There are many reasons to be afraid to talk about Israel, to “like” a Facebook post related to it, to attend events related to it, to ignore it, and sometimes such a fear can come from another person that may mark us with stigmas because of the feeling we have for Israel. It’s a fear that I can understand so much, because sometimes I’m also afraid; sometimes I prefer to be quiet, I’m not always ready to speak up and I sometimes also ask questions about Israel. Why do we have to talk about Israel all the time? After all, I am not Israel. I’m just Ben. With family, friends, hobbies, dreams. I am not “the State of Israel”, and I am not her defense attorney. And with all due respect, the world is much bigger than us. So why do I have this constant expectation that everyone will love Israel? Is it my job? Do I love her so much that I’m a little bit obsessed? Am I so far away and missing home so that I just can’t stop talking about Israel? (hint: answer is in the next part).
And when respect meets Israel.
Respect. That’s my answer – respect. We are obligated to respect every person, no matter what he thinks about matters related to Judaism, Israel or much larger issues, including our dear friends outside the tent. We need to give each person a place to express him self, we need to know how to separate a person from his opinions. Respect both, and if you want to criticize, then only his views. And if a person does not feel comfortable for some reason, there is a big chance that it is our fault. And I, as a Jewish Agency Israel Fellow, sometimes feel that my place in that tent as a Jewish Israeli is not the same as that of many others. Because of my government, because of what is happening in my society and many other reasons that are not related to me at all. On the other hand, I make a great efforts, and it seems successful, to respect everyone else who thinks differently from me. It doesn’t matter which Jew you are or what you think about Israel, or whether you are not Jewish at all. What matters to me is that we will respect each other, try to listen, even understand a bit, and maybe even disagree but ALWAYS with respect. And the fear of talking about Israel, sometimes makes it difficult for all of us.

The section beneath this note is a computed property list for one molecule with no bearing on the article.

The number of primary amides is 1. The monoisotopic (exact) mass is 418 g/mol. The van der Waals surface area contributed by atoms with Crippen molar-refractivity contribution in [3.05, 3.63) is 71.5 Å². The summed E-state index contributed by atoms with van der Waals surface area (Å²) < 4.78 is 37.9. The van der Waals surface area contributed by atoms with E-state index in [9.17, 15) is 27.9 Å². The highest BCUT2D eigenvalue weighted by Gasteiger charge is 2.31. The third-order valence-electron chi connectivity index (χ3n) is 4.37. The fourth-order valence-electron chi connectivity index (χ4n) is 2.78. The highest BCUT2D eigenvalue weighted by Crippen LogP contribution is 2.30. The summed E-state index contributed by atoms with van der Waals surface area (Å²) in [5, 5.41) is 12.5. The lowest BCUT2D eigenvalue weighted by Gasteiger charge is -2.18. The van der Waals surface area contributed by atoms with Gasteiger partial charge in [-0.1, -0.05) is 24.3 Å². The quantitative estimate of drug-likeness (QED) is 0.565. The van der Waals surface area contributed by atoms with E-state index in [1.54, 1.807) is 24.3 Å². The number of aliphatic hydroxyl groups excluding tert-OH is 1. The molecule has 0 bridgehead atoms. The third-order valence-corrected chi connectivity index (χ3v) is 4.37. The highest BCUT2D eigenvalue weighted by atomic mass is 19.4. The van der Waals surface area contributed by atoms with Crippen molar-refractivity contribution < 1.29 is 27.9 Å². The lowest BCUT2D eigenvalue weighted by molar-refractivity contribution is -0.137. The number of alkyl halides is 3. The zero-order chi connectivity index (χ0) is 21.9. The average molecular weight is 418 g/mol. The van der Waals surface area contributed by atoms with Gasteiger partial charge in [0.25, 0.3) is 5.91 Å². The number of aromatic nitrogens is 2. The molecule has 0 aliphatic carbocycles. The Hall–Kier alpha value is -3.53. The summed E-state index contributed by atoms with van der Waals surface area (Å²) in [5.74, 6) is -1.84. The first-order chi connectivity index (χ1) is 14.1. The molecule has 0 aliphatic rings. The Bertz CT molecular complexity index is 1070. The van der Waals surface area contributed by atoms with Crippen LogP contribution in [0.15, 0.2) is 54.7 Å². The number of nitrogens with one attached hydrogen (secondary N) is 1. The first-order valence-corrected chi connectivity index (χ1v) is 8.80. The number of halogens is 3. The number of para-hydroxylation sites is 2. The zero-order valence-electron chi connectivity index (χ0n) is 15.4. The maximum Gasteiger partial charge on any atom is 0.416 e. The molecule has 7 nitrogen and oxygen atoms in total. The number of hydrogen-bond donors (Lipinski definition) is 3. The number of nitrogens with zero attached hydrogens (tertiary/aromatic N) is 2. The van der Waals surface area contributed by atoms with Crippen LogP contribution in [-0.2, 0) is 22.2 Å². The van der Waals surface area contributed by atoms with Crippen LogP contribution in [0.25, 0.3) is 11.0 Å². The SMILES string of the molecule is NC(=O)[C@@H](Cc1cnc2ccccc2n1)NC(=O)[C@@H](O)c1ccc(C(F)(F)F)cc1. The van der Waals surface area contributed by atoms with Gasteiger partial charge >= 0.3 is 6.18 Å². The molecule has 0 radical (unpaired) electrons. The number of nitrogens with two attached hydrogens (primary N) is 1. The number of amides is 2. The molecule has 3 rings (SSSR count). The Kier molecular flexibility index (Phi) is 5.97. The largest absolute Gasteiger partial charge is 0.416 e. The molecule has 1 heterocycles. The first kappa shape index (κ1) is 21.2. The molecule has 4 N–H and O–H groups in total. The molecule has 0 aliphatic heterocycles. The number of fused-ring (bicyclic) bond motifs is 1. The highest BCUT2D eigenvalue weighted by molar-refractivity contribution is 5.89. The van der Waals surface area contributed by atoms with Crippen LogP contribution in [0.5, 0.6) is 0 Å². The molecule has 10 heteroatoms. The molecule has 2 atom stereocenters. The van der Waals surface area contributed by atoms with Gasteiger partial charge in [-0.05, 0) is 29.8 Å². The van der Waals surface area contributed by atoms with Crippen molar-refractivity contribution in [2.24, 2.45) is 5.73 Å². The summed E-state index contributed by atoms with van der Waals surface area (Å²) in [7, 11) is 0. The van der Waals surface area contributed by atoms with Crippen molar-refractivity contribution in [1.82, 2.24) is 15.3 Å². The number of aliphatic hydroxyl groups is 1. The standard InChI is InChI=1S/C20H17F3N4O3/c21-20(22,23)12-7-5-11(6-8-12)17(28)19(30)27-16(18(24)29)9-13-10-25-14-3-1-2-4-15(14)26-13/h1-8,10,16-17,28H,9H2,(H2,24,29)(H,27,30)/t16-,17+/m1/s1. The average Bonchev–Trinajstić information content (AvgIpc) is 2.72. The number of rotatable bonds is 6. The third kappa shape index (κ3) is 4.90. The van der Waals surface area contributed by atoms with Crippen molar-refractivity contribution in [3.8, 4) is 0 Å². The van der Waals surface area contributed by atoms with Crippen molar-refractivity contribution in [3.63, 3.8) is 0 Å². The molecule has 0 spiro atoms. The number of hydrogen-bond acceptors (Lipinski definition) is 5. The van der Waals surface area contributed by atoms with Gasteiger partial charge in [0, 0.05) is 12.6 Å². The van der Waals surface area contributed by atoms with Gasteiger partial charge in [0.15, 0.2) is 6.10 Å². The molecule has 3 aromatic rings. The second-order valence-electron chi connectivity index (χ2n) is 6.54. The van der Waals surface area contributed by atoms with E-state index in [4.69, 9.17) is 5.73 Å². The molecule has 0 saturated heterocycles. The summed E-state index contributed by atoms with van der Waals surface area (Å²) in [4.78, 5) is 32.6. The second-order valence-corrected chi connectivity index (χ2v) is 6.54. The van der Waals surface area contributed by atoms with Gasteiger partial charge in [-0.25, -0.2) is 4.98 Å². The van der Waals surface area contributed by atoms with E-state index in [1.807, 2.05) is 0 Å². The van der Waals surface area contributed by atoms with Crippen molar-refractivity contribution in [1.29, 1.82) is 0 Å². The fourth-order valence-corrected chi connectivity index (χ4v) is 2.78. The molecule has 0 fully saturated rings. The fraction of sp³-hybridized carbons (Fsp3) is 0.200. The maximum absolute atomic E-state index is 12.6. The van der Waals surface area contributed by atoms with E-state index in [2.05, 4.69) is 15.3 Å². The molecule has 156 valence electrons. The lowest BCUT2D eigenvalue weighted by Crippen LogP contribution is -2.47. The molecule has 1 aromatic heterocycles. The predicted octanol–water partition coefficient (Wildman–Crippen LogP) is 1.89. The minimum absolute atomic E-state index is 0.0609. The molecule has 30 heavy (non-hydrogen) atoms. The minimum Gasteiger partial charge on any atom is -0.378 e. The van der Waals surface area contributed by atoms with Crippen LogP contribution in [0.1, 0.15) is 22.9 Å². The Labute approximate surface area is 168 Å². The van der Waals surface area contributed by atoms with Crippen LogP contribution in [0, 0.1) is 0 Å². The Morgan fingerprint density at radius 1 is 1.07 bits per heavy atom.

So, what do I ask of you? Challenge yourself! Create relationships that start from person to person, people to people, and not from agenda to agenda. Challenge yourself by trying to go somewhere different from the place you are accustomed to, try to experience the perspective of those people that think different from you. Only after that, you will give yourself the right for a meaningful and legitimate criticism. If you love a person, because he’s just a human being and not because your opinions are the same – you are in a good place, and of course you don’t have to love him first, but sometimes only to respect him. And if you’ve read this far – I invite you to fall in love with Israel through any of the dozens of opportunities we have. To be there, to talk about Israel with me, to read more about Israel. If you see yourselves as a part of that tent and want to ask or challenge anything – I am here for you. It’s not only my job or my duty; it is a privilege to build your relationship with this precious country!
I want to thank to an amazing people that help me with this blog – a few wonderful Israel fellows from all North America: Michelle Rojas-Tal – Director of Israel Fellows Program, Keren Azaria – GW – George Washington University, Hadas Perets – University of California, Santa Cruz, Shir Azaria – University of California San Diego, Shachar Pinsky – Towson University Baltimore Maryland and my incredible boss – Naomi Cohen Mazer, Director Young Adult Engagement (17-24) Federation CJA GenMTL.
Thank you for reading and respecting some of my thoughts!